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It depends on many factors. How big are the fish being caught? Studies have shown that bigger fish are more likely to die after being released. How heavy is the fishing pressure? In a place like the Rangeley area, or the WB, fish could be caught multiple times in one day. That's a lot of stress on a fish, even if handled with care and not brought out of the water. Is it a wild or native fishery? If fish need to reproduce to sustain the fishery, too much handling can negatively impact the spawn-particularly close to spawning time. Stocked fish don't really belong in the ecosystem anyway, so mortality isn't really an issue with those.

We also need to ask ourselves, "Just how many fish do I need to catch?". Fish and their ecosystems have value in and of themselves, not just as commodities for our entertainment or food. The more fish we catch, the more fish die, no matter how carefully we handle them. I'm not inherently against keeping fish for food (I do it myself sometimes) or catching 50 fish in a day (I also do it in certain circumstances), but catching a lot of fish can blind us to the value of the resource if we're not mindful of it, and we can wind up negatively impacting fisheries if we're not careful.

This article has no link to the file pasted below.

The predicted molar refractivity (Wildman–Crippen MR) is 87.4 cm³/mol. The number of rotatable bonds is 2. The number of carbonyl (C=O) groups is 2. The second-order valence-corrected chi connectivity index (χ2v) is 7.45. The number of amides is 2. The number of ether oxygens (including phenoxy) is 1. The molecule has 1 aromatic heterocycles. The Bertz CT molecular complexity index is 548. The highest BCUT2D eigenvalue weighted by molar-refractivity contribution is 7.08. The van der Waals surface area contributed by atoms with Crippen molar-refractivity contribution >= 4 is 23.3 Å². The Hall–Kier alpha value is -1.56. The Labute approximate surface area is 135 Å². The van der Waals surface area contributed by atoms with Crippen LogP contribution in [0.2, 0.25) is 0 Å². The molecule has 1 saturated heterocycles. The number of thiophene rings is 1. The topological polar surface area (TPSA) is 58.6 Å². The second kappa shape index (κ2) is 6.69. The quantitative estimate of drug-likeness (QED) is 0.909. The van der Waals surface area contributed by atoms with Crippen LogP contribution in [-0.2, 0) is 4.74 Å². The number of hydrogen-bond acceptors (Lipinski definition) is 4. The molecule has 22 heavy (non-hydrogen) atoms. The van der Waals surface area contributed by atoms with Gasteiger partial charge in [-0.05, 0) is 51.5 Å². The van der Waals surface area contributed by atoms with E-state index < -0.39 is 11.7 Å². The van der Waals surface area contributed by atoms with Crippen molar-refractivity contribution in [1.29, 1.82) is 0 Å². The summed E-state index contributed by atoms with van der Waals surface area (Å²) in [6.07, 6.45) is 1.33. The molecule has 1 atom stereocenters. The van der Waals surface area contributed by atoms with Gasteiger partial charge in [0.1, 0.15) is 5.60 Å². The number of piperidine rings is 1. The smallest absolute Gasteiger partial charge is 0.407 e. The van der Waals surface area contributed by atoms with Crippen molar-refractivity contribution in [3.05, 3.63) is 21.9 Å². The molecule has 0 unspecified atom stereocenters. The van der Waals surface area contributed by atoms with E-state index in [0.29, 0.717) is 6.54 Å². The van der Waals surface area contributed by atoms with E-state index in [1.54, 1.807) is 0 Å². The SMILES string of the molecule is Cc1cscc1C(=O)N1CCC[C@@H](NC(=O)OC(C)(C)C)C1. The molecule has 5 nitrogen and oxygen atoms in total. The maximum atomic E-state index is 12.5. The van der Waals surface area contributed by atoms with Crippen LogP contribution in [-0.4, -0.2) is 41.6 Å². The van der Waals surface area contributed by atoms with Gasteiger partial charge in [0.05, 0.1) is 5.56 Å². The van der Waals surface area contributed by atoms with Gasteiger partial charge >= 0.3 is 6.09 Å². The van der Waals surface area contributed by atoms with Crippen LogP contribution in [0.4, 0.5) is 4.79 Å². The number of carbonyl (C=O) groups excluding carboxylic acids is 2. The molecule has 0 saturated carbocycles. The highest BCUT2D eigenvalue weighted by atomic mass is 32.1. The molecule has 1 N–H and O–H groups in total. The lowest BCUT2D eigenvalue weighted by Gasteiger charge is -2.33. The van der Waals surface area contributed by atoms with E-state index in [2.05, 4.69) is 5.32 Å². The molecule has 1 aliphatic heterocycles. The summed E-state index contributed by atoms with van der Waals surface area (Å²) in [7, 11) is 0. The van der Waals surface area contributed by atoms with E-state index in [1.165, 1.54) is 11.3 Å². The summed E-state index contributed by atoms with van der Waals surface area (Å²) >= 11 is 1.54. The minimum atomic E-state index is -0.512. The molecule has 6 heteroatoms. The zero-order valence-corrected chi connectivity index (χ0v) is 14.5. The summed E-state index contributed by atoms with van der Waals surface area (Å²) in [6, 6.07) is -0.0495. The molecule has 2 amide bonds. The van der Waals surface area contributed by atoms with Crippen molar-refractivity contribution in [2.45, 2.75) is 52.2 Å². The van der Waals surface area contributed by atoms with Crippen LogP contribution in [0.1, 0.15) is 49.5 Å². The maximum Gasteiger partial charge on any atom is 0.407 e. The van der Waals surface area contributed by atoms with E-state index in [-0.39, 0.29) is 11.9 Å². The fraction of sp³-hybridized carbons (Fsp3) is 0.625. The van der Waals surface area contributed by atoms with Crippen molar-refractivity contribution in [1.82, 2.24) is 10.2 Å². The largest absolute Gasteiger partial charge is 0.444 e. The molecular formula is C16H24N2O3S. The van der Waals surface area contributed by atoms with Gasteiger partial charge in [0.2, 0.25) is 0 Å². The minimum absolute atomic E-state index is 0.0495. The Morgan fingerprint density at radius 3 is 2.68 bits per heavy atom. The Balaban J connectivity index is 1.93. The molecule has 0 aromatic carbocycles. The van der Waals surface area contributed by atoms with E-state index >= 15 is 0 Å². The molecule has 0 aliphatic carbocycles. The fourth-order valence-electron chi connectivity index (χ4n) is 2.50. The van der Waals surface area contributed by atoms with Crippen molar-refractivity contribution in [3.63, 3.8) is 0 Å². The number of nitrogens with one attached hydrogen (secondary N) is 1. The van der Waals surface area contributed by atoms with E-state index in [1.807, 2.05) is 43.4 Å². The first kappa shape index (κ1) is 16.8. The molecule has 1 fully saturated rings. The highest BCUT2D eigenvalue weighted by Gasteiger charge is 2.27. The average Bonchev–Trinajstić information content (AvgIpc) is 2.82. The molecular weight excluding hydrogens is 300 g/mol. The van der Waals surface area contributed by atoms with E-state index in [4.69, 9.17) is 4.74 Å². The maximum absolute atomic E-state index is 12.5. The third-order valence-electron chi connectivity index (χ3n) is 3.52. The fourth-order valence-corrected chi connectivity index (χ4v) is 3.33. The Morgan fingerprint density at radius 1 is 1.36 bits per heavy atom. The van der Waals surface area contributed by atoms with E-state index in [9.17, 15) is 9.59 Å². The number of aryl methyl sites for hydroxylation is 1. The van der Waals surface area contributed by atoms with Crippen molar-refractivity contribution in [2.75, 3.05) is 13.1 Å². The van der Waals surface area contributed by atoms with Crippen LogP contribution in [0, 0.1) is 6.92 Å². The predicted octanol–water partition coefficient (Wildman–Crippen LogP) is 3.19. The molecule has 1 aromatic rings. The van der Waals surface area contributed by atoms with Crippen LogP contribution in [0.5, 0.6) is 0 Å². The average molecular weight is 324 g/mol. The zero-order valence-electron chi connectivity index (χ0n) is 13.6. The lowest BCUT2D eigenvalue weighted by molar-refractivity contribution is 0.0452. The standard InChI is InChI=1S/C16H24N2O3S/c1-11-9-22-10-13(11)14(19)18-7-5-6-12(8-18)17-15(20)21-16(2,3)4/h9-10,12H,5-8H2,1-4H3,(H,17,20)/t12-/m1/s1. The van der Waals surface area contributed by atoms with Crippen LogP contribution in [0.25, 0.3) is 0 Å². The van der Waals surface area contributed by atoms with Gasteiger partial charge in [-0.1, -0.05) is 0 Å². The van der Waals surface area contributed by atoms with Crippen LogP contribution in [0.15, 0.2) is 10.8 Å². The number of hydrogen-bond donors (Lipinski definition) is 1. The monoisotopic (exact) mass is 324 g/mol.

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Quebec rules:  It is prohibited to continuing fishing for a species once the daily catch limit applicable to the species and the water body has been caught and kept, unless fishing occurs on another water body or the catch limit for the species is higher. In the case of Atlantic salmon, it is also prohibited to continue fishing during the day, on the same water body, once the catch-and-release limit applicable to the species and the water body has been reached. However, fishing may be continued on another water body.